When John Scully was born, America was in the midst of an epidemic: tens of thousands of children in the United States were falling ill with paralytic poliomyelitis — otherwise known as polio, a disease that attacks the central nervous system and often leaves its victims partially or fully paralyzed.

"As kids, we were all afraid of getting polio," he says, "because if you got polio, you could end up in the dreaded iron lung and we were all terrified of those." Iron lungs were respirators that enclosed most of a person's body; people with severe cases often would end up in these respirators as they fought for their lives.

John remembers going to see matinee showings of cowboy movies on Saturdays and, before the movie, shorts would run. "Usually they showed the news," he says, "but I just remember seeing this one clip warning us about polio and it just showed all these kids in iron lungs." If kids survived the iron lung, they'd often come back to school on crutches, in leg braces, or in wheelchairs.

"We all tried to be really careful in the summer — or, as we called it back then, 'polio season,''" John says. This was because every year around Memorial Day, major outbreaks would begin to emerge and they'd spike sometime around August. People weren't really sure how the disease spread at the time, but many believed it traveled through the water. There was no cure — and every child was susceptible to getting sick with it.

"We couldn't swim in hot weather," he remembers, "and the municipal outdoor pool would close down in August."

Then, in 1954 clinical trials began for Dr. Jonas Salk's vaccine against polio and within a year, his vaccine was announced safe. "I got that vaccine at school," John says. Within two years, U.S. polio cases had dropped 85-95 percent — even before a second vaccine was developed by Dr. Albert Sabin in the 1960s. "I remember how much better things got after the vaccines came out. They changed everything," John says.

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via Anthony Crider / Flickr

Dozens of "White Lives Matter" rallies were scheduled to take place across America on Sunday. The events were scheduled in semi-private, encrypted chats on the Telegram app between Nazis, Proud Boys, and other right-wing extremists.

The organizers said the rallies would make "the whole world tremble."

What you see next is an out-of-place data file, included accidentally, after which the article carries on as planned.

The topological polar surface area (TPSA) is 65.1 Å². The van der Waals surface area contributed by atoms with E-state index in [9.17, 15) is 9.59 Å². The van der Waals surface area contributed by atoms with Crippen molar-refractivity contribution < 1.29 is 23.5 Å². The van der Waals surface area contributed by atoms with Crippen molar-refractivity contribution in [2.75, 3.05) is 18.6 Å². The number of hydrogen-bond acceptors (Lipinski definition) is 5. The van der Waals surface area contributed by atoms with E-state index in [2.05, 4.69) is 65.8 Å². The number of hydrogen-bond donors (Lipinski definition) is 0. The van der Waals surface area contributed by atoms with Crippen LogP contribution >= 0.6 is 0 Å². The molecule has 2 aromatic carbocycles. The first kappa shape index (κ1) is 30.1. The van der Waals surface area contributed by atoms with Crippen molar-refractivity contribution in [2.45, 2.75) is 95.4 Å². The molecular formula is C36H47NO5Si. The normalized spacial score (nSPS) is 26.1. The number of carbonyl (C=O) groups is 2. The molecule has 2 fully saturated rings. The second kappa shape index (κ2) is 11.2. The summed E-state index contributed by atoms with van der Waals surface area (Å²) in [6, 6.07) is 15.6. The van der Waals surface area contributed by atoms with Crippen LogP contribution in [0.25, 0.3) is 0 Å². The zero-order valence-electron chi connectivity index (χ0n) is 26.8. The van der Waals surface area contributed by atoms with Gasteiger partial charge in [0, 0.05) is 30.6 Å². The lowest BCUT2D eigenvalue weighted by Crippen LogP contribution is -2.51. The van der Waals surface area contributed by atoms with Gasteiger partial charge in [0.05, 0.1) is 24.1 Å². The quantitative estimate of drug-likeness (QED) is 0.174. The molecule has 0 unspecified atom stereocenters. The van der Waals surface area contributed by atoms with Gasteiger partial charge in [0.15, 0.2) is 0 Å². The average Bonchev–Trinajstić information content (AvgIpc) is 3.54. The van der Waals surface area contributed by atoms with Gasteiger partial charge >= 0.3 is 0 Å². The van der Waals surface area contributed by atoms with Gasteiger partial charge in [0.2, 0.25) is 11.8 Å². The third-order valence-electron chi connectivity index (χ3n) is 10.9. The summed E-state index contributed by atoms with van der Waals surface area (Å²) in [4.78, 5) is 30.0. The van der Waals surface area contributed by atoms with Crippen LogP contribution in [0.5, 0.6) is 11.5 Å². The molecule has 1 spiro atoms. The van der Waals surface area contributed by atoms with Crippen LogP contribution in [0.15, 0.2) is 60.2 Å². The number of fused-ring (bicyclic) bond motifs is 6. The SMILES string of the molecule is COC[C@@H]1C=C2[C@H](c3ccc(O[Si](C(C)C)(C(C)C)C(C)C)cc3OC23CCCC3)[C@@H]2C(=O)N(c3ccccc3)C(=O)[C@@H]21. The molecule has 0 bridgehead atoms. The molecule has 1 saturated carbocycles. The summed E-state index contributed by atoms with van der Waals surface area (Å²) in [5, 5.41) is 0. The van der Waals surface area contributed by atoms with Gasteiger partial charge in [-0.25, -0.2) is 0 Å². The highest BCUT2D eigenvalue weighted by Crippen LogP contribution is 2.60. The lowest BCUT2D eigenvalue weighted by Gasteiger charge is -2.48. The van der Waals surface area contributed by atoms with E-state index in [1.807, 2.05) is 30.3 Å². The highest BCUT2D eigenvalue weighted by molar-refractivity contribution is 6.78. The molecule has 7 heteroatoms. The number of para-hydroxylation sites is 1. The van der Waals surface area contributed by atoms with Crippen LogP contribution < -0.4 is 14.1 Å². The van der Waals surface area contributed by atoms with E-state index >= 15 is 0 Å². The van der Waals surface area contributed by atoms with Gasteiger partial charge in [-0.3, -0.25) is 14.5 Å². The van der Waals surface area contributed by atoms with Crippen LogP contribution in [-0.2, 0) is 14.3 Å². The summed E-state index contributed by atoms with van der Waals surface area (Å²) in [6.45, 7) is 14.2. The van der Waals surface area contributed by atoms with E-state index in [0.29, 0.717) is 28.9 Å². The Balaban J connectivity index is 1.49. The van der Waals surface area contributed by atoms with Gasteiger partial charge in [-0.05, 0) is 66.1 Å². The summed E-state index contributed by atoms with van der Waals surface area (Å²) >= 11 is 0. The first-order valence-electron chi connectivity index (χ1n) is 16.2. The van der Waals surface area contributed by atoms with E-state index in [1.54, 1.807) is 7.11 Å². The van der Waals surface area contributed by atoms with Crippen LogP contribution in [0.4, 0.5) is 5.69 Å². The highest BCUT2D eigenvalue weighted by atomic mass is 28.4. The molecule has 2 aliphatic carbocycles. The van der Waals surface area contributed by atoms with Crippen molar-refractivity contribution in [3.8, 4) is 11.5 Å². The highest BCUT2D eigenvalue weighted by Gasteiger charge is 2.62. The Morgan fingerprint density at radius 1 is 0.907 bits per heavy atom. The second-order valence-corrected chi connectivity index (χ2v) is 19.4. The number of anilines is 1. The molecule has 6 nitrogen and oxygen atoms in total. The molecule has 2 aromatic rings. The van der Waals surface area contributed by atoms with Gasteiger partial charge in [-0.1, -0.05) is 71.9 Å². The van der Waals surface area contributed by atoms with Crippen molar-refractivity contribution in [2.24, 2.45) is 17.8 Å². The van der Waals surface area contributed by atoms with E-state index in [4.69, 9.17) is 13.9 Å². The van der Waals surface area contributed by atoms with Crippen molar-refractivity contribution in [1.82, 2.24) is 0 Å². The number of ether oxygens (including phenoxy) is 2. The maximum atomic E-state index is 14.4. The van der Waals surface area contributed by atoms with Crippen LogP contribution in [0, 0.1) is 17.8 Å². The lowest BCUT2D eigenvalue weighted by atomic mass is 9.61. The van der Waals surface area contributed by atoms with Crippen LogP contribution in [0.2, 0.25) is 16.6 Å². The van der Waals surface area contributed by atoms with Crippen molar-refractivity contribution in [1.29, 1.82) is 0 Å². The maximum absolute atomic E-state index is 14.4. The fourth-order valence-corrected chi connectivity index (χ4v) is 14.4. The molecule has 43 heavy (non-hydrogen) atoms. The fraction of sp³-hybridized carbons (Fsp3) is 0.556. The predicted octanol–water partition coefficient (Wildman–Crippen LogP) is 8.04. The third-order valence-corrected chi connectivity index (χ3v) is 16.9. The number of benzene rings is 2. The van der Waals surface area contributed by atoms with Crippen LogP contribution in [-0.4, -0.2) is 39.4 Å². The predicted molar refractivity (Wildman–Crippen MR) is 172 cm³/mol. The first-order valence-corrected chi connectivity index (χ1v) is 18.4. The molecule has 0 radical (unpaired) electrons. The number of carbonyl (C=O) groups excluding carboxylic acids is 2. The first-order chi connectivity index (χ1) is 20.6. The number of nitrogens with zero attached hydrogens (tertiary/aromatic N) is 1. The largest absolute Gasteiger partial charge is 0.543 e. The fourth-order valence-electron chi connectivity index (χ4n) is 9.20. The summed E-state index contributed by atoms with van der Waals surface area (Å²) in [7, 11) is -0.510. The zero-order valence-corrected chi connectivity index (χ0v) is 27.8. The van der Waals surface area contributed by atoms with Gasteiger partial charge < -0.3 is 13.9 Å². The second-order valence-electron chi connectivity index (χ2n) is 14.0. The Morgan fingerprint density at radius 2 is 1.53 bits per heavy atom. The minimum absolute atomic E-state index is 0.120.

However, the good news is that hardly any white supremacists showed up. In fact, the vast majority of people who did show up were counter-protesters.

Keep Reading Show less
Images courtesy of John Scully, Walden University, Ingrid Scully
True

Since March of 2020, over 29 million Americans have been diagnosed with COVID-19, according to the CDC. Over 540,000 have died in the United States as this unprecedented pandemic has swept the globe. And yet, by the end of 2020, it looked like science was winning: vaccines had been developed.

In celebration of the power of science we spoke to three people: an individual, a medical provider, and a vaccine scientist about how vaccines have impacted them throughout their lives. Here are their answers:

John Scully, 79, resident of Florida

Photo courtesy of John Scully

When John Scully was born, America was in the midst of an epidemic: tens of thousands of children in the United States were falling ill with paralytic poliomyelitis — otherwise known as polio, a disease that attacks the central nervous system and often leaves its victims partially or fully paralyzed.

"As kids, we were all afraid of getting polio," he says, "because if you got polio, you could end up in the dreaded iron lung and we were all terrified of those." Iron lungs were respirators that enclosed most of a person's body; people with severe cases often would end up in these respirators as they fought for their lives.

John remembers going to see matinee showings of cowboy movies on Saturdays and, before the movie, shorts would run. "Usually they showed the news," he says, "but I just remember seeing this one clip warning us about polio and it just showed all these kids in iron lungs." If kids survived the iron lung, they'd often come back to school on crutches, in leg braces, or in wheelchairs.

"We all tried to be really careful in the summer — or, as we called it back then, 'polio season,''" John says. This was because every year around Memorial Day, major outbreaks would begin to emerge and they'd spike sometime around August. People weren't really sure how the disease spread at the time, but many believed it traveled through the water. There was no cure — and every child was susceptible to getting sick with it.

"We couldn't swim in hot weather," he remembers, "and the municipal outdoor pool would close down in August."

Then, in 1954 clinical trials began for Dr. Jonas Salk's vaccine against polio and within a year, his vaccine was announced safe. "I got that vaccine at school," John says. Within two years, U.S. polio cases had dropped 85-95 percent — even before a second vaccine was developed by Dr. Albert Sabin in the 1960s. "I remember how much better things got after the vaccines came out. They changed everything," John says.

Keep Reading Show less